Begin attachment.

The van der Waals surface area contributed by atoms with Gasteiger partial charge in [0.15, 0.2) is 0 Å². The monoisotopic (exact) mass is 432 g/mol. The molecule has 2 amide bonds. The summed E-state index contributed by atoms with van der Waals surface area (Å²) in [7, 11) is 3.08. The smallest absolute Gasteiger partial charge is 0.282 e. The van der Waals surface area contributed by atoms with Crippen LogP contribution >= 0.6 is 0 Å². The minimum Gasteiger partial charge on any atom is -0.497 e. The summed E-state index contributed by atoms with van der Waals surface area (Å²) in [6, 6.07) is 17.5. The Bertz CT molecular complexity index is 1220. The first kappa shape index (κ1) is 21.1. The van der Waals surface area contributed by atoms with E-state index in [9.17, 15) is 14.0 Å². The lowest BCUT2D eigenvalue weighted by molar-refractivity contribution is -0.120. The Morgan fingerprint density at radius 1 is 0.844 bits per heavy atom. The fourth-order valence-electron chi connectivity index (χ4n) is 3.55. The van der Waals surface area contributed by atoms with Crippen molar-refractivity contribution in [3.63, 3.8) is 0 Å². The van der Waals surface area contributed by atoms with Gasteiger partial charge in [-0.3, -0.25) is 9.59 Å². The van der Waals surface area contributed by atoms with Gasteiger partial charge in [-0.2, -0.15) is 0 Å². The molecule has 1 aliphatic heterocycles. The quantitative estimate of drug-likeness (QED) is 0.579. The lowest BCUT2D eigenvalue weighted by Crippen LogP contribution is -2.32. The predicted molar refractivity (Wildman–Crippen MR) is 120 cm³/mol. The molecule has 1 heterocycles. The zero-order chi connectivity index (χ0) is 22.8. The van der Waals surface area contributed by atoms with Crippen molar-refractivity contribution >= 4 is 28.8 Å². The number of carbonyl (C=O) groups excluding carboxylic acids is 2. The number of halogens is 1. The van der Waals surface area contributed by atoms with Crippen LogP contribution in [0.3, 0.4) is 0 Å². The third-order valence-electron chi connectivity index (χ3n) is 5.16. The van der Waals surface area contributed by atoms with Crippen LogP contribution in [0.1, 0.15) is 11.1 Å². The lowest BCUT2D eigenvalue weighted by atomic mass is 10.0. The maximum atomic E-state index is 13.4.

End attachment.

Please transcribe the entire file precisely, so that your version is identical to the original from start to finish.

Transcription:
The van der Waals surface area contributed by atoms with Gasteiger partial charge in [0.15, 0.2) is 0 Å². The monoisotopic (exact) mass is 432 g/mol. The molecule has 2 amide bonds. The summed E-state index contributed by atoms with van der Waals surface area (Å²) in [7, 11) is 3.08. The smallest absolute Gasteiger partial charge is 0.282 e. The van der Waals surface area contributed by atoms with Crippen LogP contribution >= 0.6 is 0 Å². The minimum Gasteiger partial charge on any atom is -0.497 e. The summed E-state index contributed by atoms with van der Waals surface area (Å²) in [6, 6.07) is 17.5. The Bertz CT molecular complexity index is 1220. The first kappa shape index (κ1) is 21.1. The van der Waals surface area contributed by atoms with E-state index in [9.17, 15) is 14.0 Å². The lowest BCUT2D eigenvalue weighted by molar-refractivity contribution is -0.120. The Morgan fingerprint density at radius 1 is 0.844 bits per heavy atom. The fourth-order valence-electron chi connectivity index (χ4n) is 3.55. The van der Waals surface area contributed by atoms with Crippen molar-refractivity contribution in [3.63, 3.8) is 0 Å². The van der Waals surface area contributed by atoms with Gasteiger partial charge in [-0.3, -0.25) is 9.59 Å². The van der Waals surface area contributed by atoms with Gasteiger partial charge in [-0.2, -0.15) is 0 Å². The molecule has 1 aliphatic heterocycles. The quantitative estimate of drug-likeness (QED) is 0.579. The lowest BCUT2D eigenvalue weighted by Crippen LogP contribution is -2.32. The predicted molar refractivity (Wildman–Crippen MR) is 120 cm³/mol. The molecule has 1 heterocycles. The zero-order chi connectivity index (χ0) is 22.8. The van der Waals surface area contributed by atoms with Crippen molar-refractivity contribution >= 4 is 28.8 Å². The number of carbonyl (C=O) groups excluding carboxylic acids is 2. The number of halogens is 1. The van der Waals surface area contributed by atoms with Crippen LogP contribution in [0.3, 0.4) is 0 Å². The third-order valence-electron chi connectivity index (χ3n) is 5.16. The van der Waals surface area contributed by atoms with Crippen LogP contribution in [0.1, 0.15) is 11.1 Å². The lowest BCUT2D eigenvalue weighted by atomic mass is 10.0. The maximum atomic E-state index is 13.4.